Updated July 20, 2023
Introduction of Relevance in Accounting
In financial statements, the information is useful for the end-user, and based on that, if the user can take appropriate action, then that information is known as relevant in accounting.
The end-user can be internal such as a manager or top executive, or an external user, such as a creditor or potential investor.
A piece of information is relevant if it provides an actionable insight or can make a difference in the decision-making of the end-user. This relevant information may be useful for business managers and outsiders in accounting. This information may be seen in the company’s financial statements or the investor presentation. For the information to be relevant to users, it must provide details about past events and have the power to enable the users to predict future scenarios so that users can make appropriate decisions. Furthermore, it is important to note that relevant information may encompass any overlooked adjustments or corrections from previous reports. Users can make informed decisions and alter their initial stance by being aware of these updates. The third characteristic of relevant information is timeliness because out-of-date information will not be useful for the end user.
Examples of Relevance in Accounting
Below can be examples of relevance in accounting information:
- A company is looking to raise debt for future growth. For that purpose, potential creditors check the financial statements of the company. If, by looking at financial statements, creditors can assume that the company is in a better position to pay back the debt and also growth opportunity is good. Creditors can choose the amount of debt and interest rate on debt. Based on this financial information, the company’s CFO also estimates the interest rate on debt, and then based on the discussion with creditors final interest rate can be decided.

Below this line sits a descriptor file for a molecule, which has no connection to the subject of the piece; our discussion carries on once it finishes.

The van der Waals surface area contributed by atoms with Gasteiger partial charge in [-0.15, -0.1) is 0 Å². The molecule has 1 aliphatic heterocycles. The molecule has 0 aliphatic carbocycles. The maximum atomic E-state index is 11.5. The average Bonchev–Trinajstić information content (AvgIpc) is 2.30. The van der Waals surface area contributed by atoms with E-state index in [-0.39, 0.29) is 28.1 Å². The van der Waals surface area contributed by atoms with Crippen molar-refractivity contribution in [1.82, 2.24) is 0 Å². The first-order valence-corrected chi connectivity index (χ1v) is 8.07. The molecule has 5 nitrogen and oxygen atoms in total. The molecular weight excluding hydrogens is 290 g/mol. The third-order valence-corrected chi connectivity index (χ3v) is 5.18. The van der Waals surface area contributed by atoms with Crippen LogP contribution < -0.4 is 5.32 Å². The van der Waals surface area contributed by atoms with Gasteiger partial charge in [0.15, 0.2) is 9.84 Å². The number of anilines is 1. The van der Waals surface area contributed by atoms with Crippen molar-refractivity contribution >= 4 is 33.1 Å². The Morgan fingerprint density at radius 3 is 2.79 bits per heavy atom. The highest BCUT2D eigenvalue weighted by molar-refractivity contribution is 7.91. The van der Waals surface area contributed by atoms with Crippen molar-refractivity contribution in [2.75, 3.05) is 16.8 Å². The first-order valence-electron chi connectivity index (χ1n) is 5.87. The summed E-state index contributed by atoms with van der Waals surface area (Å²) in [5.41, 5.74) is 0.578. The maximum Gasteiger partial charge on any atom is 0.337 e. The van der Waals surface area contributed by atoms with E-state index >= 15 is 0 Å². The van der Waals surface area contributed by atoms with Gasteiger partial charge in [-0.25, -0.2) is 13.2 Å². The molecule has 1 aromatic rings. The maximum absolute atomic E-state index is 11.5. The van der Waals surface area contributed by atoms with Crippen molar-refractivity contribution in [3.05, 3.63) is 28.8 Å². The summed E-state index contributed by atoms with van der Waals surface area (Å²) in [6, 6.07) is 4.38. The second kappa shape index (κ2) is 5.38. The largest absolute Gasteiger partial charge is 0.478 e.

- An investor wants to invest in company ABC. Before investing, he evaluates the company’s past performance, future strategy, and growth opportunities. Based on the relevant information, he prepared the decision to invest or not to invest in the company.
- Company ABC wants to acquire company XYZ. To evaluate whether it is the correct target and what should be the approximate valuation for the bidding purpose, it looks into XYZ’s financial statements and future earning opportunities. It also analyzes the risk factors based on the reports and management presentations. This information can be termed as relevant information for the decision-making for company ABC to acquire XYZ or not, and if yes, then what should be the approximate valuation?
Relevance in Accounting Standards
Information is relevant if it affects the decision-making of end-users. Below are the standards of relevance in accounting:
- Information should be presented in a manner that offers comprehensive insights into a company’s historical performance, enabling investors to make informed projections about its future prospects.
- Timeliness is one of the most important factors to qualify for the information as relevant. The information provided by the company should be up to date for the users to make important decisions. Outdated information does not help investors, especially when making future predictions about the firm.
- If management changes past data, it should inform about that correction or adjustment. Based on that, investors can change the prediction of the company’s future. The future decision may get affected by that correction.
Relevance in Accounting Information
- Current and past earnings per share to understand the trends and to predict the future.
- Change in net cash over the years to understand how much income is converting into cash.
- Debt ratios such as the Interest coverage ratio would be useful for current and potential creditors to check the credit level of the company.
- Depreciation and amortization schedule of the assets to evaluate the future schedule and total useful life.
Regulator agencies require the companies to provide the information to investors correctly and promptly. The users must get updated with these disclosures and understand the relevant information. Users can predict and decide about the company based on the relevant information.
This is a guide to Relevance in Accounting. Here we also discuss the introduction of Relevance in Accounting Information along with examples. You may also have a look at the following articles to learn more –